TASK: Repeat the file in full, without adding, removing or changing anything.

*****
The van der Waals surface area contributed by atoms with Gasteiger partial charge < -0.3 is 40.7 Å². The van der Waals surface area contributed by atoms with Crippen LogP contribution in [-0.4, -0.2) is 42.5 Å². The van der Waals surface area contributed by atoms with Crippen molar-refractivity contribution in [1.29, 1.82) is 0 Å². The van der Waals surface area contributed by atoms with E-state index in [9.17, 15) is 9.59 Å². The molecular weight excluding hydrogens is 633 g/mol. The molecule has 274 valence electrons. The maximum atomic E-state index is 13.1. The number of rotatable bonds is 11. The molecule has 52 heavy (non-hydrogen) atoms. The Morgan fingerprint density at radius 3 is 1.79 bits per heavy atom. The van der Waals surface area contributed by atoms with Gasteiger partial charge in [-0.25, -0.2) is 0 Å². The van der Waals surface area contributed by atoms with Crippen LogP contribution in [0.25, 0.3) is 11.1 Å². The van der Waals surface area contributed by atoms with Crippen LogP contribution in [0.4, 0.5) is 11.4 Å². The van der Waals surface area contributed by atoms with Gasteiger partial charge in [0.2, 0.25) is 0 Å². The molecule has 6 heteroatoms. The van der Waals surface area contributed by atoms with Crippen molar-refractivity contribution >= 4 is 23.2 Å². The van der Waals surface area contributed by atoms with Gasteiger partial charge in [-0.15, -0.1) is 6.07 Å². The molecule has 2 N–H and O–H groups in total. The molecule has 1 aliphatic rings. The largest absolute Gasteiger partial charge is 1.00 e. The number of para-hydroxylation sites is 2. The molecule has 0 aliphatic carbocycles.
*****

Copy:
The van der Waals surface area contributed by atoms with Gasteiger partial charge < -0.3 is 40.7 Å². The van der Waals surface area contributed by atoms with Crippen LogP contribution in [-0.4, -0.2) is 42.5 Å². The van der Waals surface area contributed by atoms with Crippen molar-refractivity contribution in [1.29, 1.82) is 0 Å². The van der Waals surface area contributed by atoms with E-state index in [9.17, 15) is 9.59 Å². The molecular weight excluding hydrogens is 633 g/mol. The molecule has 274 valence electrons. The maximum atomic E-state index is 13.1. The number of rotatable bonds is 11. The molecule has 52 heavy (non-hydrogen) atoms. The Morgan fingerprint density at radius 3 is 1.79 bits per heavy atom. The van der Waals surface area contributed by atoms with Gasteiger partial charge in [-0.25, -0.2) is 0 Å². The van der Waals surface area contributed by atoms with Crippen LogP contribution in [0.25, 0.3) is 11.1 Å². The van der Waals surface area contributed by atoms with Crippen LogP contribution in [0.4, 0.5) is 11.4 Å². The van der Waals surface area contributed by atoms with Gasteiger partial charge in [0.2, 0.25) is 0 Å². The molecule has 6 heteroatoms. The van der Waals surface area contributed by atoms with Crippen molar-refractivity contribution >= 4 is 23.2 Å². The van der Waals surface area contributed by atoms with Gasteiger partial charge in [-0.15, -0.1) is 6.07 Å². The molecule has 2 N–H and O–H groups in total. The molecule has 1 aliphatic rings. The largest absolute Gasteiger partial charge is 1.00 e. The number of para-hydroxylation sites is 2. The molecule has 0 aliphatic carbocycles.